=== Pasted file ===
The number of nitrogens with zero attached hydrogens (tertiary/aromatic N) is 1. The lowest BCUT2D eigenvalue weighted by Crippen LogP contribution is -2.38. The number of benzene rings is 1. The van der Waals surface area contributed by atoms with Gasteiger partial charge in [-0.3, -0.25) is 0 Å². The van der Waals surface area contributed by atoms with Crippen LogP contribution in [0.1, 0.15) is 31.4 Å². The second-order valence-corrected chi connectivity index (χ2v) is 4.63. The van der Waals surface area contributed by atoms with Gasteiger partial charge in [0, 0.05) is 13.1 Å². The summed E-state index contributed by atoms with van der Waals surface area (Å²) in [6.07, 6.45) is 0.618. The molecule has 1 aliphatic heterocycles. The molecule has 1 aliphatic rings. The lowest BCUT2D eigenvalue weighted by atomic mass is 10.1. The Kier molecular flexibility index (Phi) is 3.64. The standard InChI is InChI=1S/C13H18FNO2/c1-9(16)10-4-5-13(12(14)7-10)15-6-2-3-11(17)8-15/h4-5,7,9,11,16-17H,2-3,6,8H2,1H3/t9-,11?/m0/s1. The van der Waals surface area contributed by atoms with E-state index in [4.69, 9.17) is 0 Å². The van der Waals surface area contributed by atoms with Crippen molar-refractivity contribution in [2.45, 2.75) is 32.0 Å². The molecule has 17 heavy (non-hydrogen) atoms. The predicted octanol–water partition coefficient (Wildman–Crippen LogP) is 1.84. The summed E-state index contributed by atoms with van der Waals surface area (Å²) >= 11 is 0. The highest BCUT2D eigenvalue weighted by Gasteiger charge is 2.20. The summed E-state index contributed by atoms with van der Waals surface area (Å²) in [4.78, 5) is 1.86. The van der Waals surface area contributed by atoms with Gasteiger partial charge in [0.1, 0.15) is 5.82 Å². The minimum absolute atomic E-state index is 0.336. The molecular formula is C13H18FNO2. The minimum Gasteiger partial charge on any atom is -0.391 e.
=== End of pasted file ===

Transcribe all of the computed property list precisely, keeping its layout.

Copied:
The number of nitrogens with zero attached hydrogens (tertiary/aromatic N) is 1. The lowest BCUT2D eigenvalue weighted by Crippen LogP contribution is -2.38. The number of benzene rings is 1. The van der Waals surface area contributed by atoms with Gasteiger partial charge in [-0.3, -0.25) is 0 Å². The van der Waals surface area contributed by atoms with Crippen LogP contribution in [0.1, 0.15) is 31.4 Å². The second-order valence-corrected chi connectivity index (χ2v) is 4.63. The van der Waals surface area contributed by atoms with Gasteiger partial charge in [0, 0.05) is 13.1 Å². The summed E-state index contributed by atoms with van der Waals surface area (Å²) in [6.07, 6.45) is 0.618. The molecule has 1 aliphatic heterocycles. The molecule has 1 aliphatic rings. The lowest BCUT2D eigenvalue weighted by atomic mass is 10.1. The Kier molecular flexibility index (Phi) is 3.64. The standard InChI is InChI=1S/C13H18FNO2/c1-9(16)10-4-5-13(12(14)7-10)15-6-2-3-11(17)8-15/h4-5,7,9,11,16-17H,2-3,6,8H2,1H3/t9-,11?/m0/s1. The van der Waals surface area contributed by atoms with E-state index in [4.69, 9.17) is 0 Å². The van der Waals surface area contributed by atoms with Crippen molar-refractivity contribution in [2.45, 2.75) is 32.0 Å². The molecule has 17 heavy (non-hydrogen) atoms. The predicted octanol–water partition coefficient (Wildman–Crippen LogP) is 1.84. The summed E-state index contributed by atoms with van der Waals surface area (Å²) >= 11 is 0. The highest BCUT2D eigenvalue weighted by Gasteiger charge is 2.20. The summed E-state index contributed by atoms with van der Waals surface area (Å²) in [4.78, 5) is 1.86. The van der Waals surface area contributed by atoms with Gasteiger partial charge in [0.1, 0.15) is 5.82 Å². The minimum absolute atomic E-state index is 0.336. The molecular formula is C13H18FNO2. The minimum Gasteiger partial charge on any atom is -0.391 e.